One thing appears certain, however, and that is that the pandemic has accelerated already changing trends toward remote work in the legal services industry. For example, participants at a September 2020 roundtable hosted by commercial real estate services firm CBRE Group, Inc., discussed how, after attorneys and support staff alike abruptly switched to working from home due to mitigation measures intended to slow the spread of COVID-19, law firms discovered that remote work does not necessarily reduce productivity. [1] The roundtable participants predicted that a “hybrid” approach to work will likely become the norm, with attorneys and staff rarely spending all their time at the office— but also rarely working entirely at home.[2]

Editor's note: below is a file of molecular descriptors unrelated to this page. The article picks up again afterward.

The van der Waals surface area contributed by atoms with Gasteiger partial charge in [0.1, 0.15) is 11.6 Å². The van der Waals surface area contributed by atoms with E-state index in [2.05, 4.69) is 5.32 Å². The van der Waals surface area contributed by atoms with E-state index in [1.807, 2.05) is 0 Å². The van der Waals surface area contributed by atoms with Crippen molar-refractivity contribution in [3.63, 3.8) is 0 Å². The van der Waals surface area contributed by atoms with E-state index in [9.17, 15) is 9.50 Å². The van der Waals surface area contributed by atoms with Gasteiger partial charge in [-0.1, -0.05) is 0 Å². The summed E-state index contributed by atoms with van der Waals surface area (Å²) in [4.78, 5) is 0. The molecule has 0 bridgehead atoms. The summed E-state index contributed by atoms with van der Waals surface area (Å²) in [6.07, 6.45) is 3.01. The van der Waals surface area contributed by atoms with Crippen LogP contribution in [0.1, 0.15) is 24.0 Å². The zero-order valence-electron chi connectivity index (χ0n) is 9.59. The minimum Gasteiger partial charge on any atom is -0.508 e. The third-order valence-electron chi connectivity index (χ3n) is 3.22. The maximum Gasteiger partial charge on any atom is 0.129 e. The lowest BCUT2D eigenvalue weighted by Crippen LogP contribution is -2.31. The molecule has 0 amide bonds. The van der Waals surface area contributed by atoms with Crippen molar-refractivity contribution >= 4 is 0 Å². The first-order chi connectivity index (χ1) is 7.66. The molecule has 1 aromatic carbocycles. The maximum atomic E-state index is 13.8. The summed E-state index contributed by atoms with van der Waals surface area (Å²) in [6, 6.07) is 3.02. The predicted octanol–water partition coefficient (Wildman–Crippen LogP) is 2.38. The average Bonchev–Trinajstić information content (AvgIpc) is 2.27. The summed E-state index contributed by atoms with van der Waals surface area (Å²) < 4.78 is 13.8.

Similarly, a 2020 Bloomberg Law Legal Technology Survey found that 86 percent of law firms responding to the survey expected their firm’s work-from-home options to continue in some form even after the pandemic.[3] Commercial real estate brokerage Cushman & Wakefield noted similar trends for law firms in its 2020 report.[4] The Cushman & Wakefield survey shows how quickly law firm attitudes toward remote work changed course during 2020. In the first quarter of 2020 (pre-COVID-19) and for the five previous years, two-thirds of firms responding to the survey believed that fewer than 10 percent of attorneys at their firms would work remotely more than two days a week. However, the firm’s summer 2020 survey revealed a significant shift in expectations regarding remote work, reporting that 90 percent of law firms responding to the survey expected more than 10 percent of attorneys would work remotely on a regular basis.[5]